GENERAL CONSIDERATIONS 321
logical order, and bring about such great harm, individually and collectively. It enables us to understand, also, why all forms of 'mental' ills invariably exhibit infantile characteristics of some sort.
If we train a child with a physically undeveloped nervous system in animalistic doctrines strictly connected with a primitive-made language of wrong structure, in the pathological reversed order of responses, such semantic training must affect harmfully the still developing nervous system. So, when we say, and demonstrate, that we still copy animals in our nervous responses, we imply an undeveloped or thwarted nervous system, of which the development has been arrested or made regressive. Such a deficiency, of course, is superimposed functionally, and so structurally, upon whatever congenital deficiency there might have been in a given case. We are nearly all in a situation of this kind. We continue to be educated under animalistic conditions since we became time-binders, which, from a biological point of view, is a very recent event, and it is not rash to assume that our nervous system is still not fully developed, the more so that we submit the cortex, which in childhood is still incomplete, to injurious semantic influences. Obviously, such a fundamental human function as language, when used in a way not in correspondence with the structure of the nervous system, must act detrimentally on its development.
In congenital extreme imbecility, the cortex is poorly organized, thin, and deficient in nerve cells, and the infragranular layers show less impairment than the supragranular layers. It seems that Bolton's second supragranular layer is the last to mature, and its relative development corresponds to the relative development of an animal or human being, and, in a way, it goes parallel with the so-called 'intelligence'.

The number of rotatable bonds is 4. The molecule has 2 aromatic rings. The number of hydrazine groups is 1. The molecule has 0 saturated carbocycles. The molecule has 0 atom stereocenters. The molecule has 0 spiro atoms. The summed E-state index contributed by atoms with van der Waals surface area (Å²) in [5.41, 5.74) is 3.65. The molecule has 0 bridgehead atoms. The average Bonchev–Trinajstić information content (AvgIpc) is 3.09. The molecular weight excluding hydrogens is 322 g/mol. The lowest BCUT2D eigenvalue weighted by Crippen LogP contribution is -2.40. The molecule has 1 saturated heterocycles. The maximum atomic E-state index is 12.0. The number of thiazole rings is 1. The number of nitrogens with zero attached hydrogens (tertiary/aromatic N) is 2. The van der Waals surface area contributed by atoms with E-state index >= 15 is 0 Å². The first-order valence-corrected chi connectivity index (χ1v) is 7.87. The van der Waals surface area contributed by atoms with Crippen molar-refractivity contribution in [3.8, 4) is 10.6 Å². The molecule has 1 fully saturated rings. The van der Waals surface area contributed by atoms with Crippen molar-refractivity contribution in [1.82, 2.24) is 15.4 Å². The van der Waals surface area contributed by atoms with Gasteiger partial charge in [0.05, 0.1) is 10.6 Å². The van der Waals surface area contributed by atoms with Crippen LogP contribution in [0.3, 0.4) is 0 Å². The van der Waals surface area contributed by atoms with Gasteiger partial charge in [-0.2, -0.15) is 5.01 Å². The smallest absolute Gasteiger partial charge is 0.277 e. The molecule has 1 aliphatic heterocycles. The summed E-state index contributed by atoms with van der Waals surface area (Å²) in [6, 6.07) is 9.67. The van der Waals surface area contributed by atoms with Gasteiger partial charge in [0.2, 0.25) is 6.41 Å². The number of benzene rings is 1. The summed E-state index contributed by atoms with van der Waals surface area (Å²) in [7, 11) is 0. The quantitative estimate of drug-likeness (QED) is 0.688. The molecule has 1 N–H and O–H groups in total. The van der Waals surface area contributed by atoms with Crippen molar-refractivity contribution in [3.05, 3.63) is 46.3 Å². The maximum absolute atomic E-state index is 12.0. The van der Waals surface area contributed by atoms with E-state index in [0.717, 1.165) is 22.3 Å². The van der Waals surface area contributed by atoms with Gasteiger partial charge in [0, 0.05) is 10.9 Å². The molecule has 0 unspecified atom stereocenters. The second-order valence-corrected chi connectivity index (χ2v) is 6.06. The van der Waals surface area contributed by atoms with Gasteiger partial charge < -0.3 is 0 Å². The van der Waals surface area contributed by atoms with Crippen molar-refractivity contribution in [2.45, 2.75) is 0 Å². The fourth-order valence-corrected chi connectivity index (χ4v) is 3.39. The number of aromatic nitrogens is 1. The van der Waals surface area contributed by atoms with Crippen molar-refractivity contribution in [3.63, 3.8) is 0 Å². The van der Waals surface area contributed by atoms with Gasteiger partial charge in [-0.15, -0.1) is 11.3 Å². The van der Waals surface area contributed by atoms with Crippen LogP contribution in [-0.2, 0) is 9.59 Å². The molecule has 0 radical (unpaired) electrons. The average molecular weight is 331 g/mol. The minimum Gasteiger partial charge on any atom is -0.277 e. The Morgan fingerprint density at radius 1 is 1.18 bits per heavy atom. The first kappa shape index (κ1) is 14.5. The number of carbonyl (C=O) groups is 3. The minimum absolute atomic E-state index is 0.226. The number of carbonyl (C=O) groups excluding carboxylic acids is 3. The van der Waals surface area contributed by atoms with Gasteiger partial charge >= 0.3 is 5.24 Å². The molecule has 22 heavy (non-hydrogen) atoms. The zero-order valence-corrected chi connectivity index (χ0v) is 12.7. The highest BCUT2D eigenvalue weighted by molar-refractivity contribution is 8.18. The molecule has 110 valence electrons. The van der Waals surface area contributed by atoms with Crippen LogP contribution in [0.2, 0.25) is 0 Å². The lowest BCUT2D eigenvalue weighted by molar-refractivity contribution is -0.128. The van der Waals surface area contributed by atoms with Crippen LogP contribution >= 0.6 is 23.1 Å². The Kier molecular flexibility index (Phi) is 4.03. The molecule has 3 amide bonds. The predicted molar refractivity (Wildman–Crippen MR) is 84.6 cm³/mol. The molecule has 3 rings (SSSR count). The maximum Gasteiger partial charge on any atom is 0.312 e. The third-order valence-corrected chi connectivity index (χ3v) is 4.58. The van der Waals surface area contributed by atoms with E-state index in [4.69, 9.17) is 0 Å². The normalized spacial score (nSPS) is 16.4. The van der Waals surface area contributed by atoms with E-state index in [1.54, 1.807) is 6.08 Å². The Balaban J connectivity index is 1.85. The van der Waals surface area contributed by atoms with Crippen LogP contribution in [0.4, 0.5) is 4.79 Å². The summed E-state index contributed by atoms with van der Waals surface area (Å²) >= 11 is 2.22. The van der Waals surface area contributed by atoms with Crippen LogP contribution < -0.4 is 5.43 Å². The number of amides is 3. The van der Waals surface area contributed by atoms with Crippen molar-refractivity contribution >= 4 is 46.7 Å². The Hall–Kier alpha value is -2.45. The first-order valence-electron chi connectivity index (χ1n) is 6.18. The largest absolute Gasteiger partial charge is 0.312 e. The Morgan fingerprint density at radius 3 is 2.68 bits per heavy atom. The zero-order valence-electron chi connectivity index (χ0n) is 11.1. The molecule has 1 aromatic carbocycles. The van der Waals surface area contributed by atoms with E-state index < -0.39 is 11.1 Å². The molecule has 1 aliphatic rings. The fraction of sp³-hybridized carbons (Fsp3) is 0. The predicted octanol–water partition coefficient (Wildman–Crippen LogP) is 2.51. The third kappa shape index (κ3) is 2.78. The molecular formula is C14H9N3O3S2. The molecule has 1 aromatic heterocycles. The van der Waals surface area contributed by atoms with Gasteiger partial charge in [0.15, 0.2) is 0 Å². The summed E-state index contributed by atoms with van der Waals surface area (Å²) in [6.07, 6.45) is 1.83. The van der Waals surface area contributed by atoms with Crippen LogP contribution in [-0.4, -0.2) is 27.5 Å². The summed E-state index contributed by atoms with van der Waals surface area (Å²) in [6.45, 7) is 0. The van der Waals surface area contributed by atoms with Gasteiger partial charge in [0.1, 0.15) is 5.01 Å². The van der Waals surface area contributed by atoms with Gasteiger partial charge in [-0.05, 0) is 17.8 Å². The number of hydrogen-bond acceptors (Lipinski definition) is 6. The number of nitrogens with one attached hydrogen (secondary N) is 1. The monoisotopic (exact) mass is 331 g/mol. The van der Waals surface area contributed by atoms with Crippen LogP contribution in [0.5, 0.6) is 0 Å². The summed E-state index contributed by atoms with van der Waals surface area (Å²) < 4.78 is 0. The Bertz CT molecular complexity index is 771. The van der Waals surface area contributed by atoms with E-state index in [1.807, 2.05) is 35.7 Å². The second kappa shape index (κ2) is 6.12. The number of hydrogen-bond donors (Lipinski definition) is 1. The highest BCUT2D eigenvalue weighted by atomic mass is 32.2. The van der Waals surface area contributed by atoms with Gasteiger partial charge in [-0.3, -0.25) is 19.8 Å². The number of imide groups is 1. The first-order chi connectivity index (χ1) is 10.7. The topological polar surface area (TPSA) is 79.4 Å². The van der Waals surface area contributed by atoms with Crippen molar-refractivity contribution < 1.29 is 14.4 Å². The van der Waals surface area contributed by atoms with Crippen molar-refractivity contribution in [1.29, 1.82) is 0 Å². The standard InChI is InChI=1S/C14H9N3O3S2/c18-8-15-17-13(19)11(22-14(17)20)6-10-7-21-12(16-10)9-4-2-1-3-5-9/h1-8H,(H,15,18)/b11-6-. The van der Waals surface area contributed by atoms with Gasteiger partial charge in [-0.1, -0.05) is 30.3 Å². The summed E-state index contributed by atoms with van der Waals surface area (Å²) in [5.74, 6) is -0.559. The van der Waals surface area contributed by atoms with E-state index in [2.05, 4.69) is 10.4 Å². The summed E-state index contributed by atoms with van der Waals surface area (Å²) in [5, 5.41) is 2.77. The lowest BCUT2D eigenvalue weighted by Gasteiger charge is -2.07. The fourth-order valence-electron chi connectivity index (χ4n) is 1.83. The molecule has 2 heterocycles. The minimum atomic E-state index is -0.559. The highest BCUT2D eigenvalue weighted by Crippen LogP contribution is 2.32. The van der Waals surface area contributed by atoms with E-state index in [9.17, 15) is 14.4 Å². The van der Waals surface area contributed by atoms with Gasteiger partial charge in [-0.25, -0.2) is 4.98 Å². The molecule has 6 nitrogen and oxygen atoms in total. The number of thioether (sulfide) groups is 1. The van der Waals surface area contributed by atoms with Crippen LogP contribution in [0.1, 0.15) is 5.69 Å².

In human defectives, its deficiency corresponds with the degree of psycho-logical arrest, regression, or deterioration. Let us recall that these 'mental' deficiencies, which, in behaviour as well as in nervous structure, take us one step (or several) back toward the level of the infant, or even to that of the animal, are always connected with infantile behaviour in adults, and semantic disturbances.
Nervous as well as muscular tissues have differentiated from the general protoplasm, and we know positively that, through training, we can enlarge or otherwise improve muscular tissues, and there is no reason to doubt that something similar can be done to nervous tissue. All education, and the establishing of any conditional or s.r, shows this, although in a rather vague way.
If, by a physiological training based on order, we can alter a nervous deficiency, as shown by behaviour, we may conclude that there are physio-